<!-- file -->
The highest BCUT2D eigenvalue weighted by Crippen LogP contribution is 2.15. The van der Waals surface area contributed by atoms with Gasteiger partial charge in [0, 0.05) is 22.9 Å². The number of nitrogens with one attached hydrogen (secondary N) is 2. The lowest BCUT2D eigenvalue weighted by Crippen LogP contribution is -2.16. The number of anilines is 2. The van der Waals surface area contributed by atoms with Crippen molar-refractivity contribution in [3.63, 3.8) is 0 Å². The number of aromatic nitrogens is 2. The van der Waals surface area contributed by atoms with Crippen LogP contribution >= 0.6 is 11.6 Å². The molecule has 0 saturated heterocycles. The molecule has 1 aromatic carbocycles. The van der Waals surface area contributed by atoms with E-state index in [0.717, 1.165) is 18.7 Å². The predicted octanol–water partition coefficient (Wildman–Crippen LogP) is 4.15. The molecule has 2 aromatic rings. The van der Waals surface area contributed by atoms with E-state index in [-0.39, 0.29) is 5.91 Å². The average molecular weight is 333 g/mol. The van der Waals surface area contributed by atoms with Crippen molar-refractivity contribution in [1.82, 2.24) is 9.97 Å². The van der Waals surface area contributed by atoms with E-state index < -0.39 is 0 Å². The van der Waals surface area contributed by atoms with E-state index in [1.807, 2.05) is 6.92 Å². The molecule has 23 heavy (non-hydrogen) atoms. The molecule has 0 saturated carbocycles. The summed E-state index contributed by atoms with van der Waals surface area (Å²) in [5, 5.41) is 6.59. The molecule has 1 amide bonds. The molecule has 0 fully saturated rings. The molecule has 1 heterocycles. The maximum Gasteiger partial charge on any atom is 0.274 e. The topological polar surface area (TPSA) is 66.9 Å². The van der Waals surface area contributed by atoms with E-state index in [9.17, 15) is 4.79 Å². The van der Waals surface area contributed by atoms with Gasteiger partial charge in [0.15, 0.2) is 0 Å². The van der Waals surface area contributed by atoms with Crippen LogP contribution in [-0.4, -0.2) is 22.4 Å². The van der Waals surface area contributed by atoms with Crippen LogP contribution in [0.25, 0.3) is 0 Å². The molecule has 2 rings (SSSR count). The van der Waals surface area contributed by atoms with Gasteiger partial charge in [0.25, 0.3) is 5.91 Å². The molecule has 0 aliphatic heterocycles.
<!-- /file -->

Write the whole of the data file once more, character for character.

The highest BCUT2D eigenvalue weighted by Crippen LogP contribution is 2.15. The van der Waals surface area contributed by atoms with Gasteiger partial charge in [0, 0.05) is 22.9 Å². The number of nitrogens with one attached hydrogen (secondary N) is 2. The lowest BCUT2D eigenvalue weighted by Crippen LogP contribution is -2.16. The number of anilines is 2. The van der Waals surface area contributed by atoms with Crippen molar-refractivity contribution in [3.63, 3.8) is 0 Å². The number of aromatic nitrogens is 2. The van der Waals surface area contributed by atoms with Crippen LogP contribution >= 0.6 is 11.6 Å². The molecule has 0 saturated heterocycles. The molecule has 1 aromatic carbocycles. The van der Waals surface area contributed by atoms with E-state index in [0.717, 1.165) is 18.7 Å². The predicted octanol–water partition coefficient (Wildman–Crippen LogP) is 4.15. The molecule has 2 aromatic rings. The van der Waals surface area contributed by atoms with E-state index in [-0.39, 0.29) is 5.91 Å². The average molecular weight is 333 g/mol. The van der Waals surface area contributed by atoms with Crippen molar-refractivity contribution in [1.82, 2.24) is 9.97 Å². The van der Waals surface area contributed by atoms with E-state index < -0.39 is 0 Å². The van der Waals surface area contributed by atoms with E-state index in [1.807, 2.05) is 6.92 Å². The molecule has 23 heavy (non-hydrogen) atoms. The molecule has 0 saturated carbocycles. The summed E-state index contributed by atoms with van der Waals surface area (Å²) in [5, 5.41) is 6.59. The molecule has 1 amide bonds. The molecule has 0 fully saturated rings. The molecule has 1 heterocycles. The maximum Gasteiger partial charge on any atom is 0.274 e. The topological polar surface area (TPSA) is 66.9 Å². The van der Waals surface area contributed by atoms with E-state index in [9.17, 15) is 4.79 Å². The van der Waals surface area contributed by atoms with Gasteiger partial charge in [0.15, 0.2) is 0 Å². The van der Waals surface area contributed by atoms with Crippen LogP contribution in [-0.4, -0.2) is 22.4 Å². The van der Waals surface area contributed by atoms with Crippen LogP contribution in [0.25, 0.3) is 0 Å². The molecule has 2 rings (SSSR count). The van der Waals surface area contributed by atoms with Gasteiger partial charge in [0.25, 0.3) is 5.91 Å². The molecule has 0 aliphatic heterocycles.